After working this way with a few demands, the team's view of what they had to do was radically changing. They realised that by
Actively listening,- they would get very different information from people they were there to help and from other staff, we found out what really mattered to people. Understand.
Focus on value - we could cut out huge amounts of overlap with other departments. And we only recorded what we needed to record on IT. Lean techniques.
Outcomes - we did what people asked us to do, if it was reasonable. Previously they had done what the council had told them to do as a standard procedure. Customer centric.
Solutions - We searched for solutions that we would not normally be involved with, like give advice on how to deal with low level anxiety. Value.
Helped them - if we saw that we were going to push their level of need higher, we would use another approach. So, we would reduce the amount of fines we gave out if we thought that the person had a good reason to do what they were doing, and if they had no money.
We worked together on how to implement this with their colleagues. The decision-making framework was then used by the manager to help coach individual officers to build up their competence and expertise.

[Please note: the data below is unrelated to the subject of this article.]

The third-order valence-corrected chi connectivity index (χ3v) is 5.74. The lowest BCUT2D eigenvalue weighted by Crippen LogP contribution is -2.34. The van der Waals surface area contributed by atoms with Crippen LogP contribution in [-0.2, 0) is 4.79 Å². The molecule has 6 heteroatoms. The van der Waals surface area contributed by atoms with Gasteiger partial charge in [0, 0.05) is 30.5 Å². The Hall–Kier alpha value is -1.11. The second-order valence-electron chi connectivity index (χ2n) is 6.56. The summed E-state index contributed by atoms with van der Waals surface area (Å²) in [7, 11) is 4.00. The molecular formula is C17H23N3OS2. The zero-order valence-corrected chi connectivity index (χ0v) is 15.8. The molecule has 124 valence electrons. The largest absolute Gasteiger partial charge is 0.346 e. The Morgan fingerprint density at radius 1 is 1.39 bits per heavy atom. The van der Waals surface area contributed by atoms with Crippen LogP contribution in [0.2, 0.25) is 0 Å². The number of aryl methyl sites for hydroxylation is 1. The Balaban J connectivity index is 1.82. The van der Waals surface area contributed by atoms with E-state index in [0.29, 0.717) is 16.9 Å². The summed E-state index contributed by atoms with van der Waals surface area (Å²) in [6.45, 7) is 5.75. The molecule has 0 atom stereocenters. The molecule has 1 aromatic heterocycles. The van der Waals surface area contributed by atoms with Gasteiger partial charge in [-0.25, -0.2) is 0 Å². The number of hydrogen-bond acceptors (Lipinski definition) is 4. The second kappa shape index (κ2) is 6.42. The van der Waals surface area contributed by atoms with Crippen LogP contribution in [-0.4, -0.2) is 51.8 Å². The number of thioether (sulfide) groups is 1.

The manager and the staff created a weekly meeting, where officers would each talk about the work they had been doing, and monition issues that they had. The team would learn from this feedback and also help each other share ideas and problem solving.
This session also allowed the manager to get a good understanding of what the officers were doing and the challenges they face.
The implementation plan and method was mostly developed by the original team members. They knew their colleagues well, and knew what they went through to develop this approach. The primary technique of developing others followed the approach of going out with an original team member. So the sequence was:
1. Background information about what we learned in the prototype and trial (1/2 day)
2. Going out with an experienced team member (mentor) for the day.
3. Structured reflection on the day before.
4. The newer officer tries out the approach whilst together with the mentor.
5. The cycle continues until the new officer is confident and competent.
I left at this point and they and the managers implemented the approach across the whole department.